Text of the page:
“We’re really just at the beginning of the legislative budget process,” Redding said of at least two hearings the University will have with the money committees of the legislature, followed by May 1’s final estimate of state revenues by the State of Nevada Economic Forum. “The final budget won’t be known until mid-May.”
The University’s plan for COVID-19 vaccination distribution was also discussed.
In recent days some members of the University community have received notification emails from Human Resources regarding their eligibility to receive vaccinations.
Earlier in January the State of Nevada shifted from a tiered approach for priority groups to receive vaccinations to one featuring two lanes for statewide vaccinations. The two lanes include “Workforce” in one lane and the “General Population” in another lane. Under the old classification system, more than 2,100 University employees had been identified as being part of the “Tier 2” Frontline NSHE employee classification. As vaccines become available, these individuals will receive their vaccinations.
“Washoe County only has a very limited amount of doses and not all of the individuals that are currently receiving notification emails are able to receive the vaccinations during the first scheduling period,” Windes explained. “This is only the beginning of what will be several more weeks of vaccine availability for NSHE employees for this particular priority group.”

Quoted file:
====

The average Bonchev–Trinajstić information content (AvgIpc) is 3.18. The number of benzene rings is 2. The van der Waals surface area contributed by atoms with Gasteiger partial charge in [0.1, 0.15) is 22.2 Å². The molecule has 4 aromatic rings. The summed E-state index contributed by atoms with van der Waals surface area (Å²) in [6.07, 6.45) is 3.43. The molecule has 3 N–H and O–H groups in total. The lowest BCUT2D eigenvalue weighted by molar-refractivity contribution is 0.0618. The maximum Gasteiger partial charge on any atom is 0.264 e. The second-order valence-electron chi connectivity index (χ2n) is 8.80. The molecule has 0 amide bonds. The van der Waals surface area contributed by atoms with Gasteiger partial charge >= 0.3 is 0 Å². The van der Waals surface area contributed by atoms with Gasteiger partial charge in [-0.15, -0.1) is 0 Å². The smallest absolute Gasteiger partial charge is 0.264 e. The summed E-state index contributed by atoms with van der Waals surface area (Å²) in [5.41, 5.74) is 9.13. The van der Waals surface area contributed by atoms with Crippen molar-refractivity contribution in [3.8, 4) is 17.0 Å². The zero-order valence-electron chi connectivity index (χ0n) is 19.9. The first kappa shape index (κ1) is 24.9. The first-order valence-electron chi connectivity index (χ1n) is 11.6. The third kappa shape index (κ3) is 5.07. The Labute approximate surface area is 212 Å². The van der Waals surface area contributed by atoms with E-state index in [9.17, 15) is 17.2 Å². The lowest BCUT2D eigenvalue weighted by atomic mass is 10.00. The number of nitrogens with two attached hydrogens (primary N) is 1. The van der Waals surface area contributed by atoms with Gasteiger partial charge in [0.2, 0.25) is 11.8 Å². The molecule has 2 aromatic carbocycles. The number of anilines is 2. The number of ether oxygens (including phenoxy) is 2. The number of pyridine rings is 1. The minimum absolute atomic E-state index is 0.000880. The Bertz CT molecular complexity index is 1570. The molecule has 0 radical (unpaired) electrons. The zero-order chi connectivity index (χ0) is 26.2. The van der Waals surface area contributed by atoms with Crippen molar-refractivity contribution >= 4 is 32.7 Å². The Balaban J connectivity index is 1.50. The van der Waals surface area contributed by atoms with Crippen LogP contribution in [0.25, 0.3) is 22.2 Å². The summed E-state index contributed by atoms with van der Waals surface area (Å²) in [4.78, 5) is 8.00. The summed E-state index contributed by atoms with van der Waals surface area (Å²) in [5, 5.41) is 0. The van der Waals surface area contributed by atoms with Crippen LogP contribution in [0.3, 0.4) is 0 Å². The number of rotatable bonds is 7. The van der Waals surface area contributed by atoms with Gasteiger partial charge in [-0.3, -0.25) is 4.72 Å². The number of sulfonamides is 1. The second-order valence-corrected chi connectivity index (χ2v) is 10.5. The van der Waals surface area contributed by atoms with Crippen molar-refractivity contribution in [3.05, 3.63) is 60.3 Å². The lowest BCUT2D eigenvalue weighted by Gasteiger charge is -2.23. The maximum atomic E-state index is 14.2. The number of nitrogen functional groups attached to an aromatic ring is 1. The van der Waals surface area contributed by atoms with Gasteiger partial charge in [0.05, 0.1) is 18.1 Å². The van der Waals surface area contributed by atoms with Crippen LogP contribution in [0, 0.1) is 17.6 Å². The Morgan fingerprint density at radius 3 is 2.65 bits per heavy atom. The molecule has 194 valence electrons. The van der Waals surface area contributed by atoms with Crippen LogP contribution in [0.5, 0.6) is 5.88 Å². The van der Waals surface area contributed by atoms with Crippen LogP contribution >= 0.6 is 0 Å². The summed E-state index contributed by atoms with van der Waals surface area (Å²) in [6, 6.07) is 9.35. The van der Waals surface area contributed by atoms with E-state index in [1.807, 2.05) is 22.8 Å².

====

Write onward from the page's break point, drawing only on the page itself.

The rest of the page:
Since the process is expected to ebb and flow with vaccine availability, Windes encouraged employees who might meet age requirements or who have underlying conditions to seek the “General Population” lane and receive vaccinations from local pharmacies or local health care providers in an effort to expedite their vaccinations.
“Any NSHE employees who qualify for higher prioritization based on criteria separate from your employment with NSHE … you should avail yourself of whichever prioritization comes up first,” Windes said.
“This is probably one of the most difficult parts,” Hug-English said of vaccine distribution. “This is an imperfect process. And when we think about really what’s happening at the federal level, at the state level and county level, it’s pretty remarkable that in less than a year we are able to be vaccinating people against a completely new and novel virus.
“However, it does mean that it takes an incredible amount of patience and time. For example, our county, this week, the total number of doses that they received was 4500 for all of the residents of Washoe County.
“As soon as we get notice that vaccine is available for the next group, we are going to let you know so that you can get that vaccine as soon as possible.”
Pason summed up well the entire 1-hour and 26-minute campus conversation, which seemed to always come back to a common theme.
“We have reached a time where we can nurture a feeling of cautious hope,” she said. “We are not out of the woods yet, but we have a reason for renewed optimism for what lies ahead.”
(Note: The meeting was recorded in its entirety on the the afternoon of Friday, Jan. 22.)